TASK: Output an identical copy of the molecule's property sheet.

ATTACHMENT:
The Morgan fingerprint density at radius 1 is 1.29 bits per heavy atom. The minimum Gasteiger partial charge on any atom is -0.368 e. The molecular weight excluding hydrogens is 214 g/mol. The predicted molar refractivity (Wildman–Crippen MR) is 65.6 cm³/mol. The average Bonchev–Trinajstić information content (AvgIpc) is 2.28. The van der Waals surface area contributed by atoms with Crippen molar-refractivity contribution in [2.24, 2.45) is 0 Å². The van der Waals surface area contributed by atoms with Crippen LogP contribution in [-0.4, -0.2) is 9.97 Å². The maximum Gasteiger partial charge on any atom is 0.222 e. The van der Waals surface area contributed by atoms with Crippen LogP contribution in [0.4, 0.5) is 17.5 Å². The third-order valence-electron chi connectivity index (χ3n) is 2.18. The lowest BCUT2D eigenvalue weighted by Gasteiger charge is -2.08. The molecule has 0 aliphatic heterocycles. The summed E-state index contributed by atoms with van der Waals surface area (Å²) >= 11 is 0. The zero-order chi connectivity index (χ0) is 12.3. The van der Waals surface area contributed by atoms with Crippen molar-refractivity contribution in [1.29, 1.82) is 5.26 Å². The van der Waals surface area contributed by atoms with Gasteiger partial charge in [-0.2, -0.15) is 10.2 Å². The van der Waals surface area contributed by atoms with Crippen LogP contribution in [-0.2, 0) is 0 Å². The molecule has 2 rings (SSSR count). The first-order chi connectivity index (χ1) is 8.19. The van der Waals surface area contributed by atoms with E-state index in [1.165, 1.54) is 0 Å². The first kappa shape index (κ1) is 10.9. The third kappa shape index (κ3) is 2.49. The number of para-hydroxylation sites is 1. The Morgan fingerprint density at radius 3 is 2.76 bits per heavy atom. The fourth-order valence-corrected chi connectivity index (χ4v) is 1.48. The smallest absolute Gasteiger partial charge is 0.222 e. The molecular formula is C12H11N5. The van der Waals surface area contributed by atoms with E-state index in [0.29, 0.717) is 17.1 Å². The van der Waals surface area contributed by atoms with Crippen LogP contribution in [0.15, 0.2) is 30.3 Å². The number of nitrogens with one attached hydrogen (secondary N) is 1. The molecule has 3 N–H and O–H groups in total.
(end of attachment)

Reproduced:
The Morgan fingerprint density at radius 1 is 1.29 bits per heavy atom. The minimum Gasteiger partial charge on any atom is -0.368 e. The molecular weight excluding hydrogens is 214 g/mol. The predicted molar refractivity (Wildman–Crippen MR) is 65.6 cm³/mol. The average Bonchev–Trinajstić information content (AvgIpc) is 2.28. The van der Waals surface area contributed by atoms with Crippen molar-refractivity contribution in [2.24, 2.45) is 0 Å². The van der Waals surface area contributed by atoms with Crippen LogP contribution in [-0.4, -0.2) is 9.97 Å². The maximum Gasteiger partial charge on any atom is 0.222 e. The van der Waals surface area contributed by atoms with Crippen LogP contribution in [0.4, 0.5) is 17.5 Å². The third-order valence-electron chi connectivity index (χ3n) is 2.18. The lowest BCUT2D eigenvalue weighted by Gasteiger charge is -2.08. The molecule has 0 aliphatic heterocycles. The summed E-state index contributed by atoms with van der Waals surface area (Å²) >= 11 is 0. The zero-order chi connectivity index (χ0) is 12.3. The van der Waals surface area contributed by atoms with Crippen molar-refractivity contribution in [1.29, 1.82) is 5.26 Å². The van der Waals surface area contributed by atoms with Gasteiger partial charge in [-0.2, -0.15) is 10.2 Å². The van der Waals surface area contributed by atoms with Crippen LogP contribution in [-0.2, 0) is 0 Å². The molecule has 2 rings (SSSR count). The first-order chi connectivity index (χ1) is 8.19. The van der Waals surface area contributed by atoms with E-state index in [1.165, 1.54) is 0 Å². The first kappa shape index (κ1) is 10.9. The third kappa shape index (κ3) is 2.49. The number of para-hydroxylation sites is 1. The Morgan fingerprint density at radius 3 is 2.76 bits per heavy atom. The fourth-order valence-corrected chi connectivity index (χ4v) is 1.48. The smallest absolute Gasteiger partial charge is 0.222 e. The molecular formula is C12H11N5. The van der Waals surface area contributed by atoms with E-state index in [0.29, 0.717) is 17.1 Å². The van der Waals surface area contributed by atoms with Crippen LogP contribution in [0.15, 0.2) is 30.3 Å². The number of nitrogens with one attached hydrogen (secondary N) is 1. The molecule has 3 N–H and O–H groups in total.